Change-maker: Judaline Cassidy
Judaline Cassidy, of Trinidad and Tobago, is the founder of Tools and Tiaras. It's a non-profit organisation that helps girls who want to pursue careers in fields that aren't traditionally female, such as construction and plumbing.
Tools & Tiaras connects young women with professional mentors in the industry to provide them with the support they need at all stages of their careers. They hope to make a change to the way society views and portrays what constitutes "women's work".
Despite not fitting the typical description of a plumber - Judaline is female, Black and barely 5 feet tall - she didn't let that stop her. She says that of course it was difficult as a Black woman.
"We’re treated like we’re not smart enough. We’re given menial tasks like going for coffee. It breaks you and you want to quit. But I told myself that no one would steal this opportunity from me. When I started, there was no other woman on the job. I would never cry in front of anyone. There were days I didn’t want to go to work. But I wanted to show people I was better than them.”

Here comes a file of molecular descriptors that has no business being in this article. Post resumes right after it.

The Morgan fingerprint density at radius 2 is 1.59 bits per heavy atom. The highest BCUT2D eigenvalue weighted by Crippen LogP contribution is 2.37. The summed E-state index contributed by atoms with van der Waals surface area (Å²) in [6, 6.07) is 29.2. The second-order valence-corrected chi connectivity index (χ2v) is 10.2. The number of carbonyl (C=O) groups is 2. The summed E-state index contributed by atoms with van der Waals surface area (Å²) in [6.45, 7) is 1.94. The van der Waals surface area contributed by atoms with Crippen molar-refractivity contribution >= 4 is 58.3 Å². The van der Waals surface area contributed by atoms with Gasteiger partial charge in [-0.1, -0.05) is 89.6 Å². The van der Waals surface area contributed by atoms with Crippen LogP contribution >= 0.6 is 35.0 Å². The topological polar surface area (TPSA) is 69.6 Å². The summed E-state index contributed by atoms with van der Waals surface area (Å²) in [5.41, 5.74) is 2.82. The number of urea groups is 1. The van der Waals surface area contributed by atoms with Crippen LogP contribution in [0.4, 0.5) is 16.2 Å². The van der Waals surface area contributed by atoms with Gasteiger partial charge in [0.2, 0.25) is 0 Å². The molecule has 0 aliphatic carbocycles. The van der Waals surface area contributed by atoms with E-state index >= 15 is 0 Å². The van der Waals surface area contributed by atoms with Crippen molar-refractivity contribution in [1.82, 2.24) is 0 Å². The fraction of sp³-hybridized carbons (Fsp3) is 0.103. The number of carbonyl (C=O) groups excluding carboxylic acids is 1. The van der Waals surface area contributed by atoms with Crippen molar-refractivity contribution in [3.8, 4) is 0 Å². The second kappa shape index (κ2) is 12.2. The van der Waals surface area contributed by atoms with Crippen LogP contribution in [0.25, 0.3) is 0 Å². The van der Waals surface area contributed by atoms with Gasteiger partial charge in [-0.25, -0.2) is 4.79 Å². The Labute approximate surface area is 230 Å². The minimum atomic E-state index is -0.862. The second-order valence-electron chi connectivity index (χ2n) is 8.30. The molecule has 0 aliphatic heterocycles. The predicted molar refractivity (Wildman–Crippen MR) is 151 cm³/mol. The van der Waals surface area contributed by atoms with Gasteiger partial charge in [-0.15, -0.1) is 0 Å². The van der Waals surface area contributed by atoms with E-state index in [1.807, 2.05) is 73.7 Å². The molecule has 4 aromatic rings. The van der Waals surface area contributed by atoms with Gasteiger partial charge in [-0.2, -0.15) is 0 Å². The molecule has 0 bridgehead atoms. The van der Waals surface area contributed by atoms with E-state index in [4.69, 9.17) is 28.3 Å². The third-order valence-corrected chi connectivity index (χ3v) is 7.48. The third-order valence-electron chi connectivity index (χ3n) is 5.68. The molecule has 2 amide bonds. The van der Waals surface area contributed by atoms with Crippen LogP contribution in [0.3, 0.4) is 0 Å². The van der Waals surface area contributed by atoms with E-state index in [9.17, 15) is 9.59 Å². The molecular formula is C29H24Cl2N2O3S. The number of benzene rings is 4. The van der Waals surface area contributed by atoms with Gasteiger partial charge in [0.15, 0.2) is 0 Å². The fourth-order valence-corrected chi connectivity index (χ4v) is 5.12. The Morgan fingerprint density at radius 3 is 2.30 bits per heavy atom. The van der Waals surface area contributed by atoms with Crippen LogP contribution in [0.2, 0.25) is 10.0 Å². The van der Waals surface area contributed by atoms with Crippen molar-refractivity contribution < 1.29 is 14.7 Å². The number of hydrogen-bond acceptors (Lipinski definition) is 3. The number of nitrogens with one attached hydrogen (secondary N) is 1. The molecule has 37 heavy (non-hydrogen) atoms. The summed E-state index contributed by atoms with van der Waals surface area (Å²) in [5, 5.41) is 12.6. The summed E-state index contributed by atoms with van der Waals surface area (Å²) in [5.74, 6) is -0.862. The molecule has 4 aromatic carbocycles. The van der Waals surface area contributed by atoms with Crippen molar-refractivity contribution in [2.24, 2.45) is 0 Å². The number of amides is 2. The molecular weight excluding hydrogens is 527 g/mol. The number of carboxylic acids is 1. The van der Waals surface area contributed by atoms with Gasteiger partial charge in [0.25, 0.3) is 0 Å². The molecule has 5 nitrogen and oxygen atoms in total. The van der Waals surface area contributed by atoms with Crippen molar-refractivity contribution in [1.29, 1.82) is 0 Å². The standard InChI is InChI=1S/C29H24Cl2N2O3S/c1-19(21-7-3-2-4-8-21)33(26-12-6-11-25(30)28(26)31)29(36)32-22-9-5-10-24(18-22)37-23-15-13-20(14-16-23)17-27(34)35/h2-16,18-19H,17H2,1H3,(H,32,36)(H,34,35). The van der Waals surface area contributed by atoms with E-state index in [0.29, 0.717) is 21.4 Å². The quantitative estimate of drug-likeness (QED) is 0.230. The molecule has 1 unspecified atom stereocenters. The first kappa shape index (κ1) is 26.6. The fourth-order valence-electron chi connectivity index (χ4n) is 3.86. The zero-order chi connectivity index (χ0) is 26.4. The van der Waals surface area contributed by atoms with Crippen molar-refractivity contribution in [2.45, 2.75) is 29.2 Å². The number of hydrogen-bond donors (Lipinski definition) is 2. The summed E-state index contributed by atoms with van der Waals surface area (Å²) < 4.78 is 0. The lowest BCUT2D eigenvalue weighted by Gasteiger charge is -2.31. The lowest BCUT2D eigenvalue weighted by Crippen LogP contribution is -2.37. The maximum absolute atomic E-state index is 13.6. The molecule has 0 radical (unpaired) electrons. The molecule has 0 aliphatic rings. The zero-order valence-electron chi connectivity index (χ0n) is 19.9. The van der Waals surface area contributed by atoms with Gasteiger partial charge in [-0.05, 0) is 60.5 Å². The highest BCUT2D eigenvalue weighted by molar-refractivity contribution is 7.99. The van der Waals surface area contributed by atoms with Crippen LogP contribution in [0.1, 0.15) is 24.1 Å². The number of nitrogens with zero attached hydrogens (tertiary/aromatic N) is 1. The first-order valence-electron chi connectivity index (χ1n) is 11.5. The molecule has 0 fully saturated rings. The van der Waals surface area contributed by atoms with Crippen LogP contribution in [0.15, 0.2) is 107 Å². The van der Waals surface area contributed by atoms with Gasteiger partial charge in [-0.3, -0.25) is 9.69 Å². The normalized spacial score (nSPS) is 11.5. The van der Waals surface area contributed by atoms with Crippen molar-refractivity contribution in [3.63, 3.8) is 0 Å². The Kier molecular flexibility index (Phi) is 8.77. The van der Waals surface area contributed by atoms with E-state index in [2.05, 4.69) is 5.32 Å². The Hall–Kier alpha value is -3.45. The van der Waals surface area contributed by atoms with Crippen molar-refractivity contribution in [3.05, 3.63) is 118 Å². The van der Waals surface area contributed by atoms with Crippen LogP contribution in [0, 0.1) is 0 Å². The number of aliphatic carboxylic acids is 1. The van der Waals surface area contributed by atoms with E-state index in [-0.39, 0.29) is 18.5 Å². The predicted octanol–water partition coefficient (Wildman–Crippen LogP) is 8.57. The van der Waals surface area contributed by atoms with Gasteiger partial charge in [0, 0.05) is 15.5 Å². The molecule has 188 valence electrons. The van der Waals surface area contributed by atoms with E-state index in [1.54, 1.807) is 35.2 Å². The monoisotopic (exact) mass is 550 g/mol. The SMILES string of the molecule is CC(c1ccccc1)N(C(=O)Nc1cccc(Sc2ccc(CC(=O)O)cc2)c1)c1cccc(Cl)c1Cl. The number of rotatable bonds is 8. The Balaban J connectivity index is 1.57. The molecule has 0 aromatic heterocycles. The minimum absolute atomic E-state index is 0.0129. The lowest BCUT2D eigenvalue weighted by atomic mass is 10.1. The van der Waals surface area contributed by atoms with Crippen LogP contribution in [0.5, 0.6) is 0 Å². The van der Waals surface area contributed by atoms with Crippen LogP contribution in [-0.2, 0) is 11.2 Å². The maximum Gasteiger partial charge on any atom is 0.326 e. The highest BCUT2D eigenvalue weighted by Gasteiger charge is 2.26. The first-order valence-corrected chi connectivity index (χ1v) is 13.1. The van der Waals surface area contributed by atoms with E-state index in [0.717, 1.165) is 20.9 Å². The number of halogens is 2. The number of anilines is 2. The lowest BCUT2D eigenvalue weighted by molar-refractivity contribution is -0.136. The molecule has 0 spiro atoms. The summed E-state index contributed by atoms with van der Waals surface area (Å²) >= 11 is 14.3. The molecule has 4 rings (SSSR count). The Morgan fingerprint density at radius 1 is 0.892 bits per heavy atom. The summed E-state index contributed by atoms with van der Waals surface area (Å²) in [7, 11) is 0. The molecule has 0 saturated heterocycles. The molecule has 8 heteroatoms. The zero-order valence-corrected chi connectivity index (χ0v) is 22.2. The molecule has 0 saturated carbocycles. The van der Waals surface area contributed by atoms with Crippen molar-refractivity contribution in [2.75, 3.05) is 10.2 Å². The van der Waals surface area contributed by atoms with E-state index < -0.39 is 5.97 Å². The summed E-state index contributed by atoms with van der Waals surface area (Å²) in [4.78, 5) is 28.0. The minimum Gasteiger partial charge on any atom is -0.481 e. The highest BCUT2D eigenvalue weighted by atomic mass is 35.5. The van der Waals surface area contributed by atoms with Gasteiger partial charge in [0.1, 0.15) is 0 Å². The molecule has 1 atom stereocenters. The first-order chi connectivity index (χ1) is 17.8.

Today, as the first female plumber to be accepted into the Plumbers Local Union 371 in Staten Island, New York, and the first elected to the examining board of Plumbers Local Union No. 1 in New York City, she's proven that she's more than capable of doing a job traditionally reserved for men.
“To be honest, I love the money. It pays really well. I love working with my hands and being in the outdoors and working with other people from all different countries and races. And actually doing the plumbing work itself. I love the piping.”
By founding Tools & Tiaras, Judaline has found a way to share her passion for enabling women to succeed in non-traditional careers. She works with education providers, research institutes and businesses to encourage more young girls to consider careers in fields that weren't previously open to them. Judaline wants the path to success in these fields to be easier for other women than it was for herself:
"Growing up poor, I had no other way of succeeding unless I did it myself. I didn’t have a mother or father growing up. Once my great-grandmother passed away, I was on my own. I wanted to defy all expectations. That’s my motivator.”